The UK’s biggest networks have pledged to use their channels to consolidate the message about climate change in their programming.
The big UK networks can use their different programming strengths to reach audiences with the same climate change message, according to the bosses of the BBC, ITV, Channel 4 and Sky.
Speaking during a panel session at Cop 26 on 3 November, Channel 4 CEO Alex Mahon said that, having “cleaned up our organisations” over the past decade in terms of sustainability, the networks now have a “collective responsibility to influence the behaviour of the population.”
“We can all do it in our own way,” she added. “Channel 4’s Celebrity Trash Monsters recently did a climate challenge while ITV has power through soaps or quizzes. The onus is on us to get the messages agreed upon out there.”
Sky UK and Europe CEO Stephen van Rooyen said the networks can use their different strengths to “nudge audiences along,” pointing to the Comcast-owned pay-TV giant’s expertise in the sports arena as another example.
The group, which also included BBC Director General Tim Davie, ITV CEO Carolyn McCall and Scottish network STV CEO Simon Pitts, were speaking on the day 12 UK broadcasters, pay-TV operations and streamers signed up to a six-point Climate Content Pledge.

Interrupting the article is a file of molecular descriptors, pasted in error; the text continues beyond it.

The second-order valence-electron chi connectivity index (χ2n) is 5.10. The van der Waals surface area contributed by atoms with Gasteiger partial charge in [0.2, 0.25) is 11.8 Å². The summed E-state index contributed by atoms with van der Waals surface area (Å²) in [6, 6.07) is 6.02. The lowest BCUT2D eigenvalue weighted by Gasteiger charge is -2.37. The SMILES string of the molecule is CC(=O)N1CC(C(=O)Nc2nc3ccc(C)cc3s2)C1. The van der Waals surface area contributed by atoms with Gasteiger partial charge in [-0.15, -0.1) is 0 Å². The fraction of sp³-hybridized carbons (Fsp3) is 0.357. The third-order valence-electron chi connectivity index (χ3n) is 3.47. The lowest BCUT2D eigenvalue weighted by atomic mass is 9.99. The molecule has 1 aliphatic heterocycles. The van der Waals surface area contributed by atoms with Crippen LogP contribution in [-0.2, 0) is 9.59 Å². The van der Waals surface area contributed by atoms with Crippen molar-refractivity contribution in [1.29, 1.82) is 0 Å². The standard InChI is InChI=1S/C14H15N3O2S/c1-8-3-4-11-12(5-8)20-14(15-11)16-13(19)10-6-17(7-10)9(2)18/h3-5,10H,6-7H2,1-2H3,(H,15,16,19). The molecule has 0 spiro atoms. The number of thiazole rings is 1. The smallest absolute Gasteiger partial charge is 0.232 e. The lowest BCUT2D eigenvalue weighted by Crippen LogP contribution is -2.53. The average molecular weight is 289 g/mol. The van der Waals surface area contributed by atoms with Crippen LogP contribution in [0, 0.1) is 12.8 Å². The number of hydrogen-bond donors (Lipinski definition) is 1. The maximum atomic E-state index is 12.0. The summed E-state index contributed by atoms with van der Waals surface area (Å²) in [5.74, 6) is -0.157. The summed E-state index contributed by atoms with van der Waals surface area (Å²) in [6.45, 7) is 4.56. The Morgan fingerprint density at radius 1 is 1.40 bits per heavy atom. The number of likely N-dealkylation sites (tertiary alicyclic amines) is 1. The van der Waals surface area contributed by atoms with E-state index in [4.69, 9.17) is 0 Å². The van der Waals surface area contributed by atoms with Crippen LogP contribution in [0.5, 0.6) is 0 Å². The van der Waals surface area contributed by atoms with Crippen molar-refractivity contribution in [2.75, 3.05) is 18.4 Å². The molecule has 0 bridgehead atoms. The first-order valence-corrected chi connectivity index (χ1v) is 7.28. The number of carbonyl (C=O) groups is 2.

McCall said the “base principle is building [sustainability] into our commissioning and production processes,” with some “pockets” of the production sector ahead of others in the area.
“We need to create a forum to make sure this is normal for the people making the content,” she added.
Britbox, Discovery and RTE are also among the companies to sign up to the Climate Content Pledge.
The move coincides with the Cop 26 event in Glasgow which has seen world leaders come together to help tackle the current climate crisis.